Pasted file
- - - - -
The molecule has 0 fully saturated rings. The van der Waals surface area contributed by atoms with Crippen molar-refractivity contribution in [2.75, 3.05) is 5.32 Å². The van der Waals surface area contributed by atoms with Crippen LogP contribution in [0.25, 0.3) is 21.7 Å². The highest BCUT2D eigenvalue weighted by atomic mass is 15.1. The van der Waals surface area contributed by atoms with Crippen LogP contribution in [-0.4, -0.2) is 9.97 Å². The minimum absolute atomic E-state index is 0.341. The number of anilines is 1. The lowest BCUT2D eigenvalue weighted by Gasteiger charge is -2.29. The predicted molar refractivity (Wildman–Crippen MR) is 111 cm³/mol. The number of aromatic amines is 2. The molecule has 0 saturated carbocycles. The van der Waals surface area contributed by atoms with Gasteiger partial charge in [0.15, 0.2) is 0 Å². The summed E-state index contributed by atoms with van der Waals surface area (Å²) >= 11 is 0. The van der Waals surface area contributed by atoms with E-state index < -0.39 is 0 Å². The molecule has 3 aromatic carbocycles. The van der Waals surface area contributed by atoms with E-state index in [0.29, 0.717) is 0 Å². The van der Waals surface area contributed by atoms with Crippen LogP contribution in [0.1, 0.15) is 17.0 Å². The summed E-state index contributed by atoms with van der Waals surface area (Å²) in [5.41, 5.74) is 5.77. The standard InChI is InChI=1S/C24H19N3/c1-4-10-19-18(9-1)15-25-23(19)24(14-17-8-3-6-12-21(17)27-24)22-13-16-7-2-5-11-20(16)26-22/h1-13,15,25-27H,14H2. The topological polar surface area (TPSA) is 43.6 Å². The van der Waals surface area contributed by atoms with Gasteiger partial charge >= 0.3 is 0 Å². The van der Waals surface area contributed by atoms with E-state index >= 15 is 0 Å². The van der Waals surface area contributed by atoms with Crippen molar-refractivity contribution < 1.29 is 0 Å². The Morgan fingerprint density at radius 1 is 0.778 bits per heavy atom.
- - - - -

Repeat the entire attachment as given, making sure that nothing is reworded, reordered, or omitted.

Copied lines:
The molecule has 0 fully saturated rings. The van der Waals surface area contributed by atoms with Crippen molar-refractivity contribution in [2.75, 3.05) is 5.32 Å². The van der Waals surface area contributed by atoms with Crippen LogP contribution in [0.25, 0.3) is 21.7 Å². The highest BCUT2D eigenvalue weighted by atomic mass is 15.1. The van der Waals surface area contributed by atoms with Crippen LogP contribution in [-0.4, -0.2) is 9.97 Å². The minimum absolute atomic E-state index is 0.341. The number of anilines is 1. The lowest BCUT2D eigenvalue weighted by Gasteiger charge is -2.29. The predicted molar refractivity (Wildman–Crippen MR) is 111 cm³/mol. The number of aromatic amines is 2. The molecule has 0 saturated carbocycles. The van der Waals surface area contributed by atoms with Gasteiger partial charge in [0.15, 0.2) is 0 Å². The summed E-state index contributed by atoms with van der Waals surface area (Å²) >= 11 is 0. The van der Waals surface area contributed by atoms with E-state index < -0.39 is 0 Å². The molecule has 3 aromatic carbocycles. The van der Waals surface area contributed by atoms with E-state index in [0.29, 0.717) is 0 Å². The van der Waals surface area contributed by atoms with Crippen LogP contribution in [0.1, 0.15) is 17.0 Å². The summed E-state index contributed by atoms with van der Waals surface area (Å²) in [5.41, 5.74) is 5.77. The standard InChI is InChI=1S/C24H19N3/c1-4-10-19-18(9-1)15-25-23(19)24(14-17-8-3-6-12-21(17)27-24)22-13-16-7-2-5-11-20(16)26-22/h1-13,15,25-27H,14H2. The topological polar surface area (TPSA) is 43.6 Å². The van der Waals surface area contributed by atoms with Gasteiger partial charge >= 0.3 is 0 Å². The van der Waals surface area contributed by atoms with E-state index >= 15 is 0 Å². The van der Waals surface area contributed by atoms with Crippen molar-refractivity contribution < 1.29 is 0 Å². The Morgan fingerprint density at radius 1 is 0.778 bits per heavy atom.